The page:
Didn’t know if he was a retard or a drunk. He would lurch around Gaelic Park during game days, grinning like an idiot, dribbling onto his filthy cassock. First time I saw him it was a shock. And then his name, which had a funny sound to it: Father McMenamin. The drunk priest, the embarrassment to the whole community. Happily staggering onto the field, being gently ushered off again, scolded as one would a child: now, now, father, mustn’t go there. The shame of it all. An affliction from God. The shepherd, the authority, the man of the cloth as moron, bum, joke. The meaner ones would buy him drinks and make fun of him. Give us your blessing, Father. Forgive me my sins, Father, and I’ll give you a glass. McMenamin forgave them all, wondering where he was. Somewhere far from home it seemed, searching for grace in the darkness of the Bronx.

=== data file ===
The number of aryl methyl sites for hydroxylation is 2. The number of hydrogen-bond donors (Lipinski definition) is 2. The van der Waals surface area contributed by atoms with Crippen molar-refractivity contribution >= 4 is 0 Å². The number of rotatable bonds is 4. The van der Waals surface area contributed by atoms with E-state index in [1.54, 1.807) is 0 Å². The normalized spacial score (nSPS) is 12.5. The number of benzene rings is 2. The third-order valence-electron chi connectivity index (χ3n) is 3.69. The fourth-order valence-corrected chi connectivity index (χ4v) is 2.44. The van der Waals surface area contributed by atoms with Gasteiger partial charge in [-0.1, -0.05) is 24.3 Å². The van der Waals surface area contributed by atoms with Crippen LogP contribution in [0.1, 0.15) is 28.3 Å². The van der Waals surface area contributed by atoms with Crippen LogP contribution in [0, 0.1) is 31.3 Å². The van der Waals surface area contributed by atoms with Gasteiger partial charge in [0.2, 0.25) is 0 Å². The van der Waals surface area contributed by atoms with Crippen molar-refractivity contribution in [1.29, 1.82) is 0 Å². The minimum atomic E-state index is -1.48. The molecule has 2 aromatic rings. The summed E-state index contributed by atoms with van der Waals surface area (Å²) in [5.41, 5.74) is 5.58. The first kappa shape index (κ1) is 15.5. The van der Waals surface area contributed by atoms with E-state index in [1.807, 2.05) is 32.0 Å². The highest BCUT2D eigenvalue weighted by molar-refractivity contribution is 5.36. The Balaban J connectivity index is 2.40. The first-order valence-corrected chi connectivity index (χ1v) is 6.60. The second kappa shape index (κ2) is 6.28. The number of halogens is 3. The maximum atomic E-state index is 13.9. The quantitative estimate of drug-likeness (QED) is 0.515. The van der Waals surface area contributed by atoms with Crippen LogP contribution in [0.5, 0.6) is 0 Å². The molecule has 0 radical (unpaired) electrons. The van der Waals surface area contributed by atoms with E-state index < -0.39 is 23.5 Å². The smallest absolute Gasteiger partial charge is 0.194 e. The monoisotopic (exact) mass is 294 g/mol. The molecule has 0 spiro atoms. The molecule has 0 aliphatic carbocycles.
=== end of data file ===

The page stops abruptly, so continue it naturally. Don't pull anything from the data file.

Reprinted from Boy Drinkers © 2007 by Terence Winch, by permission of Hanging Loose Press.